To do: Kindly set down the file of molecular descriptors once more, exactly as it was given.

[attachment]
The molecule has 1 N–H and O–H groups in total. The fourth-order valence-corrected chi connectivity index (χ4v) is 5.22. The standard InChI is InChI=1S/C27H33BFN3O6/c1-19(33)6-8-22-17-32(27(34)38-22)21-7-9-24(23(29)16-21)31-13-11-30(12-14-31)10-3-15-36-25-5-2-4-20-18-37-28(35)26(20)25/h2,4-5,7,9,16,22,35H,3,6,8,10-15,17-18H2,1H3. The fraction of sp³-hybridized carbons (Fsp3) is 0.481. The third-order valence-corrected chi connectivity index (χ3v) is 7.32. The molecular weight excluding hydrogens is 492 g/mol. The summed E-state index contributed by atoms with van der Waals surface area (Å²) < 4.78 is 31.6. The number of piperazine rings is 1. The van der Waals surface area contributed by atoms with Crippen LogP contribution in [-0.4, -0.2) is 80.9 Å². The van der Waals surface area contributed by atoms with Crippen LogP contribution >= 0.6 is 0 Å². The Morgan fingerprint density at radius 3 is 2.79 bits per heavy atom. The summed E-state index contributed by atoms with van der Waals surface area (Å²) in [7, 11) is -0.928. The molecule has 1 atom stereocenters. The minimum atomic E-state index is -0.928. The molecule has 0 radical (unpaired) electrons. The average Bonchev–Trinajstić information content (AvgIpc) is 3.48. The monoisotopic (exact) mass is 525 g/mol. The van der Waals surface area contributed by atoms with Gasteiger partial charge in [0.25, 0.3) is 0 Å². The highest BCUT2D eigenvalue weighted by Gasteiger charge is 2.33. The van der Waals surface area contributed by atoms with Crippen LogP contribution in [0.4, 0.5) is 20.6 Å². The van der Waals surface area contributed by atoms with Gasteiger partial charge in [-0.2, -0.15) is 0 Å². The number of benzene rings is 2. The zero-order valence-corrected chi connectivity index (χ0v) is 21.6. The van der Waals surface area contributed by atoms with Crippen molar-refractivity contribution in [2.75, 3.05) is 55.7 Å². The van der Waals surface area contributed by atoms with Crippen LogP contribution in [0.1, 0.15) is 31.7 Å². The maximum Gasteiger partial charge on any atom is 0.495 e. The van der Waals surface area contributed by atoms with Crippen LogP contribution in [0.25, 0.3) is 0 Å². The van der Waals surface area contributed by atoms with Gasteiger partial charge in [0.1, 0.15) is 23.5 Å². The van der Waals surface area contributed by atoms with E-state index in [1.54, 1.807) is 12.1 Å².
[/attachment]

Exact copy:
The molecule has 1 N–H and O–H groups in total. The fourth-order valence-corrected chi connectivity index (χ4v) is 5.22. The standard InChI is InChI=1S/C27H33BFN3O6/c1-19(33)6-8-22-17-32(27(34)38-22)21-7-9-24(23(29)16-21)31-13-11-30(12-14-31)10-3-15-36-25-5-2-4-20-18-37-28(35)26(20)25/h2,4-5,7,9,16,22,35H,3,6,8,10-15,17-18H2,1H3. The fraction of sp³-hybridized carbons (Fsp3) is 0.481. The third-order valence-corrected chi connectivity index (χ3v) is 7.32. The molecular weight excluding hydrogens is 492 g/mol. The summed E-state index contributed by atoms with van der Waals surface area (Å²) < 4.78 is 31.6. The number of piperazine rings is 1. The van der Waals surface area contributed by atoms with Crippen LogP contribution in [-0.4, -0.2) is 80.9 Å². The van der Waals surface area contributed by atoms with Crippen LogP contribution >= 0.6 is 0 Å². The Morgan fingerprint density at radius 3 is 2.79 bits per heavy atom. The summed E-state index contributed by atoms with van der Waals surface area (Å²) in [7, 11) is -0.928. The molecule has 1 atom stereocenters. The minimum atomic E-state index is -0.928. The molecule has 0 radical (unpaired) electrons. The average Bonchev–Trinajstić information content (AvgIpc) is 3.48. The monoisotopic (exact) mass is 525 g/mol. The van der Waals surface area contributed by atoms with Gasteiger partial charge in [0.25, 0.3) is 0 Å². The highest BCUT2D eigenvalue weighted by Gasteiger charge is 2.33. The van der Waals surface area contributed by atoms with Crippen LogP contribution in [0.4, 0.5) is 20.6 Å². The van der Waals surface area contributed by atoms with Gasteiger partial charge in [-0.2, -0.15) is 0 Å². The number of benzene rings is 2. The zero-order valence-corrected chi connectivity index (χ0v) is 21.6. The van der Waals surface area contributed by atoms with Crippen molar-refractivity contribution in [2.75, 3.05) is 55.7 Å². The van der Waals surface area contributed by atoms with Crippen LogP contribution in [0.1, 0.15) is 31.7 Å². The maximum Gasteiger partial charge on any atom is 0.495 e. The van der Waals surface area contributed by atoms with Crippen LogP contribution in [0.25, 0.3) is 0 Å². The van der Waals surface area contributed by atoms with Gasteiger partial charge in [0.1, 0.15) is 23.5 Å². The van der Waals surface area contributed by atoms with E-state index in [1.54, 1.807) is 12.1 Å².